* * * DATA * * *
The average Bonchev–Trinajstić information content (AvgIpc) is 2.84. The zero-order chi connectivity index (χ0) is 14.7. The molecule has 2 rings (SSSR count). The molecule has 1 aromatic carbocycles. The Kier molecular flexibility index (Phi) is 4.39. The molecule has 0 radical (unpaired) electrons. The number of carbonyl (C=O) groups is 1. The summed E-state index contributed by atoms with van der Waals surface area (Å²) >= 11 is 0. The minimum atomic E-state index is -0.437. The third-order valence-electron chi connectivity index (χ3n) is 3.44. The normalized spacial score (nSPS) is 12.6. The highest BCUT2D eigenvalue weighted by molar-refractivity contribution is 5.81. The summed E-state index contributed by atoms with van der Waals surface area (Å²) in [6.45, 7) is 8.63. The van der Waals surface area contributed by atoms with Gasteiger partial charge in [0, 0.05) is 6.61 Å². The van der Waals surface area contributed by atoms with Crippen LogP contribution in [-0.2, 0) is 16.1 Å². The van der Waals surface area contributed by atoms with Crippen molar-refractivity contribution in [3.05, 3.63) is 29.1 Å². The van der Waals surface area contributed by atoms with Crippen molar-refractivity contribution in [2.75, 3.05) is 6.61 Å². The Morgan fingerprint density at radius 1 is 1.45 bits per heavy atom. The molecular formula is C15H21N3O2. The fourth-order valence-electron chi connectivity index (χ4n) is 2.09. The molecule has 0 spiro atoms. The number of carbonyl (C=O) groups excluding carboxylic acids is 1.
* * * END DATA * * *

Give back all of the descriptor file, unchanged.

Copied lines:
The average Bonchev–Trinajstić information content (AvgIpc) is 2.84. The zero-order chi connectivity index (χ0) is 14.7. The molecule has 2 rings (SSSR count). The molecule has 1 aromatic carbocycles. The Kier molecular flexibility index (Phi) is 4.39. The molecule has 0 radical (unpaired) electrons. The number of carbonyl (C=O) groups is 1. The summed E-state index contributed by atoms with van der Waals surface area (Å²) >= 11 is 0. The minimum atomic E-state index is -0.437. The third-order valence-electron chi connectivity index (χ3n) is 3.44. The normalized spacial score (nSPS) is 12.6. The highest BCUT2D eigenvalue weighted by molar-refractivity contribution is 5.81. The summed E-state index contributed by atoms with van der Waals surface area (Å²) in [6.45, 7) is 8.63. The van der Waals surface area contributed by atoms with Gasteiger partial charge in [0, 0.05) is 6.61 Å². The van der Waals surface area contributed by atoms with Crippen LogP contribution in [-0.2, 0) is 16.1 Å². The van der Waals surface area contributed by atoms with Crippen molar-refractivity contribution in [3.05, 3.63) is 29.1 Å². The van der Waals surface area contributed by atoms with Crippen molar-refractivity contribution in [2.75, 3.05) is 6.61 Å². The Morgan fingerprint density at radius 1 is 1.45 bits per heavy atom. The molecular formula is C15H21N3O2. The fourth-order valence-electron chi connectivity index (χ4n) is 2.09. The molecule has 0 spiro atoms. The number of carbonyl (C=O) groups excluding carboxylic acids is 1.